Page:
Richland 2 schools superintendent Katie Brochu was grilled for nearly 90 minutes by school board members Monday night who suggested her administrations management style, approach to professional development and education initiatives were creating discord and failing to move the district toward higher academic achievement.
As a board member at every meeting, I hear about community meetings but I really honestly within my heart feel like we have lost or are losing the content in the classroom, said board member Barbara Specter, who recounted stories she had heard of teachers shuttling to professional conferences and leaving classrooms without substitutes. As a board member, Im not seeing how this framework is working... . I just want to know why is this so different than what we have done in the past? How is it getting us to the next level? Because it seems like everyone is in meetings and no one is in the classroom.
Board members Melinda Anderson and Susan Brill quizzed Brochu about the perception of distrust simmering in the district, and of a top-down management style that has left some teachers and administrators feeling there is little room for disagreement.
I know as board members we are getting some pushback from people in the community, teachers who have been around a long time, personnel, Brill said They dont feel like they have control over what they are doing or control of their environment because everything is coming top down.
Through the occasionally tense session, Brochu maintained a calm equanimity, deflecting charges that her administration was closed off and failing to move the district toward that next level that was touted when she was hired in July 2010. I dont think thats the case that everyone is in meetings, she told Specter.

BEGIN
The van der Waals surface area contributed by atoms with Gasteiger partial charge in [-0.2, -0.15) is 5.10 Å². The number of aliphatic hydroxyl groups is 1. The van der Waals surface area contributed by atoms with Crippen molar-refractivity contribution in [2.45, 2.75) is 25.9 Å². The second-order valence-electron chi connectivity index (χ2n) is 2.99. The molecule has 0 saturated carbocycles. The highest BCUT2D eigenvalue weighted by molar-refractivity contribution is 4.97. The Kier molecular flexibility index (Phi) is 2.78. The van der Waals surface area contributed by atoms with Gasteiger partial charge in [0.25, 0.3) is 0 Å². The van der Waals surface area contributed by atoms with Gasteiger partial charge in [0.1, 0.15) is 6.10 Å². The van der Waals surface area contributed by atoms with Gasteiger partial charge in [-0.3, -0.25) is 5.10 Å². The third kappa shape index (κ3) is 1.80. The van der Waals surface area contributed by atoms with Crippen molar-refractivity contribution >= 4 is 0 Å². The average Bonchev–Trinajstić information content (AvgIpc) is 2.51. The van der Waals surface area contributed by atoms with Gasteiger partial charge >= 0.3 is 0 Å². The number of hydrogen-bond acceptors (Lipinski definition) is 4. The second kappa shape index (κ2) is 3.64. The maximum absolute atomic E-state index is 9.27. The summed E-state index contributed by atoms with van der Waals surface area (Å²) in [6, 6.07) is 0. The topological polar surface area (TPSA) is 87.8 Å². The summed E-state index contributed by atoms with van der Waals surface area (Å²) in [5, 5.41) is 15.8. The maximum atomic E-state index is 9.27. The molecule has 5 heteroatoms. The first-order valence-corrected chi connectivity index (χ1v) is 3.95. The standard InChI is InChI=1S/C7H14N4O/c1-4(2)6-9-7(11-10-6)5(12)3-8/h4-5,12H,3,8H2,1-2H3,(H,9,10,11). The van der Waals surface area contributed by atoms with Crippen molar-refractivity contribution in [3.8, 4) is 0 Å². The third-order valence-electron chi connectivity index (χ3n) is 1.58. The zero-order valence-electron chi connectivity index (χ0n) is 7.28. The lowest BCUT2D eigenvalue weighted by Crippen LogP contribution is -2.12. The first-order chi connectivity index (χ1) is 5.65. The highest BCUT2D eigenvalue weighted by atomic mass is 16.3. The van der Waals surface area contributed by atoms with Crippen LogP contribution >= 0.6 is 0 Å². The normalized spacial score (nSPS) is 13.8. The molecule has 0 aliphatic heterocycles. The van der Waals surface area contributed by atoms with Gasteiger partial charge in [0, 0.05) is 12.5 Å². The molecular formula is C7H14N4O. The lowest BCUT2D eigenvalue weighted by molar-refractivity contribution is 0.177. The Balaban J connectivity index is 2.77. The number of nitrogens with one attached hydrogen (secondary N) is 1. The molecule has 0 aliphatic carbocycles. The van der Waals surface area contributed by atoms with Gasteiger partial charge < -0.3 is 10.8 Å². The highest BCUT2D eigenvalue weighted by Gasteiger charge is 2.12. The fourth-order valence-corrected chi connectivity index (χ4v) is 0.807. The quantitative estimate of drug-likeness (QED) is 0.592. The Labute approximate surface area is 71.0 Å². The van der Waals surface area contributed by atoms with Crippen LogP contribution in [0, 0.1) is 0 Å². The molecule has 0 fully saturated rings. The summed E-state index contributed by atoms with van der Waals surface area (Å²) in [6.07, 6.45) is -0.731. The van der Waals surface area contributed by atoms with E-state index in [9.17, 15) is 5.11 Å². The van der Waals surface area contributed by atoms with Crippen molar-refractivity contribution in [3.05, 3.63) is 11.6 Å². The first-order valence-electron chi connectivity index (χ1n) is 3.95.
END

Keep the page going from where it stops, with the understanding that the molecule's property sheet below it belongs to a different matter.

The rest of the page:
I have not had anything directly that has come to me or said to me that theres a lack of trust between the district office and schools, she told Anderson.
I guess I would have to differ with you, she said to Brill. I dont believe we have a top-down approach so I dont believe that is exactly an accurate description.
Board members noted that SAT scores had fallen by 40 points and board chairman Calvin Chip Jackson said the states annual report cards showed at least two schools with troubling scores, an issue that he said had to be met with urgency. Richland 2 has in years past been a stand-out academic performer but now finds itself overshadowed in some arenas by neighboring Richland 1.
Board member Bill Flemming wondered what the shift from teacher focus to student focus really meant when it came to improving academic performance.
Great question, Brochu noted. Very often, we find that we teach on a teaching platform rather than a learning platform and what we are doing today or attempting - again we are not 100 percent there yet by any means, but we are making phenomenal strides - we are starting with the end in mind, what is it we want our students to do when they walk out that door at the end of the semester.
When we begin with the end in mind, we then can backward design what has to happen from day one in that class until the end of that semester, she said.
The called meeting session was held in advance of Tuesdays board meeting, when a review of Brochu - her first - will be made public. At least one of the school board candidates, Stevie Johnson, had pressed for that evaluation and Jackson, the board chairman, had promised at a voters forum last week that it would be completed before the Nov. 6 election.
Johnson could not be at the meeting because of illness in her family, but said reports from the meeting confirmed to her that her activism and questioning of Brochus initiatives had spurred, in part, the boards more critical examination of Brochus tenure. Johnson has been particularly critical of Brochus spending on professional development through the non-profit Schlechty Center.
To see them step up and seek answers was very hopeful, Johnson said by telephone. I am absolutely convinced that my activism over these last two years has persuaded them to come forward.
Jennifer Richter, a former teacher and administrator who is also seeking a seat on the seven-member board, said she wasnt satisfied with Brochus defense of her administration.
I heard the board members asking a lot of specific questions but I didnt hear a lot of specific answers, said Richter, who said she believes some district employees are nervous to speak out because they fear reprisals from the administration.
In addition to Johnson and Richter, Monica Elkins, Regina Corley and John Chief Propst are among five challengers for the three seats up for grabs this election cycle. Incumbents Jackson and Brill are seeking re-election. The third seat was created when Stephanie Burgess decided to retire from the board.